Search for new Engine Co. 2 under way

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There’s less than an inch of clearance between Pumper 2’s ladders and Engine Co. 2’s door frame.

 

COVINGTON, Ky. - The process of building a bigger Engine Co. 2 - and finding a place to build it - has begun.

The Covington City Commission voted 5-0 this week to hire Brandstetter Carroll Inc. -- a firm of architects, engineers, and planners - from 10 applicants for a fee of $27,730 to do a fire facility study aimed at replacing and upgrading the outdated and undersized station.
 
The study is expected to take about five months. But because several of the tasks are staggered, Fire Chief Mark Pierce said he hoped to have a recommendation to the City Commission regarding an approximate size and geographic location for a new fire station in October.
 
“At this point, we know two things for sure,” Pierce said. “Company 2 as it exists today doesn’t come close to meeting our needs, and whatever we recommend to the Commission will be based on hard data put together by the consultant.”
 
The chief problem with Company 2, located on Parkway Avenue just blocks from the Ludlow border, is the size of its building and its lot:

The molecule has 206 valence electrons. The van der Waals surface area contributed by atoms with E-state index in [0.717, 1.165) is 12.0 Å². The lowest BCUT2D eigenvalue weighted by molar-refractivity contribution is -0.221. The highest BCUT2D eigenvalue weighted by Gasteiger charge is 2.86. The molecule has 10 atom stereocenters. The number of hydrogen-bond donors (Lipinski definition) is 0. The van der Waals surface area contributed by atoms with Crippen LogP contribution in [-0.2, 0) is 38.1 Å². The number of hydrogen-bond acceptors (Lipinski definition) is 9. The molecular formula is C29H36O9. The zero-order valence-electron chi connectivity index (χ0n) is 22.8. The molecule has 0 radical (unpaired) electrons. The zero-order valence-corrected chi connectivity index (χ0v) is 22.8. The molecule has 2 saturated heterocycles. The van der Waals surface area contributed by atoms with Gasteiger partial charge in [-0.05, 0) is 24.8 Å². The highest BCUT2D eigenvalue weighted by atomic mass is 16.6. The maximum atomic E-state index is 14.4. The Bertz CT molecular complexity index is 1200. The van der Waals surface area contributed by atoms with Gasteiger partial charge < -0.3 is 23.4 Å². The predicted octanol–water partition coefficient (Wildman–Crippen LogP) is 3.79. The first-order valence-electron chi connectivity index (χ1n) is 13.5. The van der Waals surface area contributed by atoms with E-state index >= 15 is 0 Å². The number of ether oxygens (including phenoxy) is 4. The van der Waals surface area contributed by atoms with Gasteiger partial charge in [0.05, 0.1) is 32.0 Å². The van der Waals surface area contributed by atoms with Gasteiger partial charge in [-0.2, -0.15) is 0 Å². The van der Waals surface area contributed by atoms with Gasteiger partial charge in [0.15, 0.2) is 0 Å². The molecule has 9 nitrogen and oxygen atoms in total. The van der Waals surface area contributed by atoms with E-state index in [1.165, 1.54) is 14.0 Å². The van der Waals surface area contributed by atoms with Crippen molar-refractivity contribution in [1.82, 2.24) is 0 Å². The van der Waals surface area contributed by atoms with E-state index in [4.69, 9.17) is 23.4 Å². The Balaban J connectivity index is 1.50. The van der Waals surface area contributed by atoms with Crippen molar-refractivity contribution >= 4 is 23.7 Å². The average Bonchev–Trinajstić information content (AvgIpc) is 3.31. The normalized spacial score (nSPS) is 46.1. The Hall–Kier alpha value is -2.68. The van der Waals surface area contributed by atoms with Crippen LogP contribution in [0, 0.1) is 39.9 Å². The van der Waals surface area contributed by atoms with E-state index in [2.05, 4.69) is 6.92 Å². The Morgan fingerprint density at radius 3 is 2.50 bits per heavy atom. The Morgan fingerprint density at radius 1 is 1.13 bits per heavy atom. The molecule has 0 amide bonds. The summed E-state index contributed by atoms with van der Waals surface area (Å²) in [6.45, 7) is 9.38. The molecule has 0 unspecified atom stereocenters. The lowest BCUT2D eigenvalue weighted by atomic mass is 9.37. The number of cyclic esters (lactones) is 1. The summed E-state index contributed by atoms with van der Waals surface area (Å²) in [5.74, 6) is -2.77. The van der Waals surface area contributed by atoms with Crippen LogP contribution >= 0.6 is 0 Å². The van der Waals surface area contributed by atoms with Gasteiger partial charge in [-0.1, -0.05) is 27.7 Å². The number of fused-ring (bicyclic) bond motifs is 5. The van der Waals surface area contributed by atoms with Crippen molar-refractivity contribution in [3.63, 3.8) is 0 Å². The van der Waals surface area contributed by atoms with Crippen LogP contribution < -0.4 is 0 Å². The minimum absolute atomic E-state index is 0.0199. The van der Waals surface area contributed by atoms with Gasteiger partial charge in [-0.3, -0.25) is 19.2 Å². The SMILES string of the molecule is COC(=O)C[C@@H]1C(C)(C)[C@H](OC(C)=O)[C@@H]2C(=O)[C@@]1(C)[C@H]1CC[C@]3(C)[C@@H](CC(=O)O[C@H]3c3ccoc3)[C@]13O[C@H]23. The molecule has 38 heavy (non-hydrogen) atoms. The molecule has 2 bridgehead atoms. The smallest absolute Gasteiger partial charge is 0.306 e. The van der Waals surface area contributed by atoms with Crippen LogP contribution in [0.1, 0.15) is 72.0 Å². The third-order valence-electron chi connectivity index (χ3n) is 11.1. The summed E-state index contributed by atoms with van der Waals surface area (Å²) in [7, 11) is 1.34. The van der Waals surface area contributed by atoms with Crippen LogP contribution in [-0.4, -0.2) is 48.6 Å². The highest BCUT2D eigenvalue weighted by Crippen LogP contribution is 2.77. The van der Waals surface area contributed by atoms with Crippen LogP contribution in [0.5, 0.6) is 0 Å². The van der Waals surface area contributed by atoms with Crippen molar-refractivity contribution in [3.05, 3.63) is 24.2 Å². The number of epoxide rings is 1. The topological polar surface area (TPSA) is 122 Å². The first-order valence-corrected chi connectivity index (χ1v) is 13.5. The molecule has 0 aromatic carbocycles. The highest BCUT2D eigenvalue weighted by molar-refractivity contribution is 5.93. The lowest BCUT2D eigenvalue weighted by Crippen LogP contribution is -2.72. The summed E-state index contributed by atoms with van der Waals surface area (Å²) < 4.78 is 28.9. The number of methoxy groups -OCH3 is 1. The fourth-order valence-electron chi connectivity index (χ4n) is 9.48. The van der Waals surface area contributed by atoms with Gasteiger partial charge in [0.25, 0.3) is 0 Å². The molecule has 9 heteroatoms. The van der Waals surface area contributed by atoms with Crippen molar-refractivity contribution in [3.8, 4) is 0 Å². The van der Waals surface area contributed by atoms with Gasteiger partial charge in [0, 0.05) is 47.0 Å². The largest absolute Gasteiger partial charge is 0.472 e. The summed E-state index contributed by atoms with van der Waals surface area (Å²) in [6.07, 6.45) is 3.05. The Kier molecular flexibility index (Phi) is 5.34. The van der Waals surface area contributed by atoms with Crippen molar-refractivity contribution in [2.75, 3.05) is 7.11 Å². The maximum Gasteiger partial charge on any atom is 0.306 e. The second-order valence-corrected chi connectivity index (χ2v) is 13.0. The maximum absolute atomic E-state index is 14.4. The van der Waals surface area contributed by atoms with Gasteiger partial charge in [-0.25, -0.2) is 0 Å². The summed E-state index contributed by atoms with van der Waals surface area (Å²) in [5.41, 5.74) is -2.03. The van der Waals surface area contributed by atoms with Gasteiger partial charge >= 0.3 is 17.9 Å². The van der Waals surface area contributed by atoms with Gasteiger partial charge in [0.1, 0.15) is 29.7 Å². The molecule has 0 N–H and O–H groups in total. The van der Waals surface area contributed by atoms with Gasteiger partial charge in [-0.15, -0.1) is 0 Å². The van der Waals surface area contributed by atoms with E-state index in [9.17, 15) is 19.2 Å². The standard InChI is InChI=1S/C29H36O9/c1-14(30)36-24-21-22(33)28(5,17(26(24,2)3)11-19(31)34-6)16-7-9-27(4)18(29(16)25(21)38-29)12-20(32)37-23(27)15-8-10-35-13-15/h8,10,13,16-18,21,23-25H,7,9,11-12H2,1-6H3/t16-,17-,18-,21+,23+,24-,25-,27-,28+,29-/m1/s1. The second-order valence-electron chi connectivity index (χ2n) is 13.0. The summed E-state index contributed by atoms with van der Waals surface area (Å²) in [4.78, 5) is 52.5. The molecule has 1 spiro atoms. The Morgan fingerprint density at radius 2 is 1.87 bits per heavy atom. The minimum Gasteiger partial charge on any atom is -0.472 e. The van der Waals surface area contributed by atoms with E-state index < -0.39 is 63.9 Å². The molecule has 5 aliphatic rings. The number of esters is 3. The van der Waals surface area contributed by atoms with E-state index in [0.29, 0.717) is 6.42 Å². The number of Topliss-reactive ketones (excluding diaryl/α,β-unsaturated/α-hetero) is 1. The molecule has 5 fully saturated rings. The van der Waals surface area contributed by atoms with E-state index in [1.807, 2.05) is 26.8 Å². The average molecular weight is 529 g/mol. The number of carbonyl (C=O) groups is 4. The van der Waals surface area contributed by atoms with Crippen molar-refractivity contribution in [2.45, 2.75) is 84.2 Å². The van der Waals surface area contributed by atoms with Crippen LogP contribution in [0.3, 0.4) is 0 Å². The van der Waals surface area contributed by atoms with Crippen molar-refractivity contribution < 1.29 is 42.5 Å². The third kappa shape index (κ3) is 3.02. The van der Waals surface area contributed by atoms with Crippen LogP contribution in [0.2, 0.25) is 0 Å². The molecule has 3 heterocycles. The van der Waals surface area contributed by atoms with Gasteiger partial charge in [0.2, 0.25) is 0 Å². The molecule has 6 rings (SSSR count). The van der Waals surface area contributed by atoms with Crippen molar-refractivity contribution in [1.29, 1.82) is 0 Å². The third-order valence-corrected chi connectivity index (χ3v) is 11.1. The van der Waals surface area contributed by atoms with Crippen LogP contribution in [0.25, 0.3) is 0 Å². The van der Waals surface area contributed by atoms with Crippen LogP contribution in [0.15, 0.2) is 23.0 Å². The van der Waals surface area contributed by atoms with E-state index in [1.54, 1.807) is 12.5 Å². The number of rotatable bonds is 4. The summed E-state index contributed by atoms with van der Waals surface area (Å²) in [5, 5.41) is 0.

There’s about ¾ of an inch between the ladder on top of Pumper 2 and the doorframe ... not enough room for side doors to fully open (leaving firefighters little space to don turnout gear and slide into the truck) ... just a few feet between the station’s side windows and the road ... and not enough room in the station for more than one truck.
 
“We need a bigger building, and we need a bigger lot,” Pierce said. “That’s obvious.”
 
Brandstetter Carroll has completed 137 public safety projects, including 68 fire stations, according to its bid filed with the City.
 
It has five tasks:
  • Collect data on fire runs, response times, traffic patterns, and future growth as part of a site analysis.
  • Work with City fire officials to identify space and site requirements.
  • Develop basic size, shape and site layouts for a new facility on a preliminary basis; then an initial design of the preferred option; and then final building renderings.
  • Develop cost estimates for construction and related activities.
  • Prepare a final report. 
The close of each step will require City Commission approval to move forward, although the search for a location and space requirements will happen simultaneously.
 
Funding for the study, any land acquisition, and design work is provided by a $300,000 state grant the City received years ago. The grant can be used for everything except actual construction costs.
 
“Residents and businesses of Covington are used to receiving high-quality fire and safety protection, and we need to be able to continue that level of service,” Pierce has said. “The City calls on its firefighters and ambulance crews to do a large and important task, and it’s challenging to perform that task from a 90-year-old facility that is essentially a small house.”  
 
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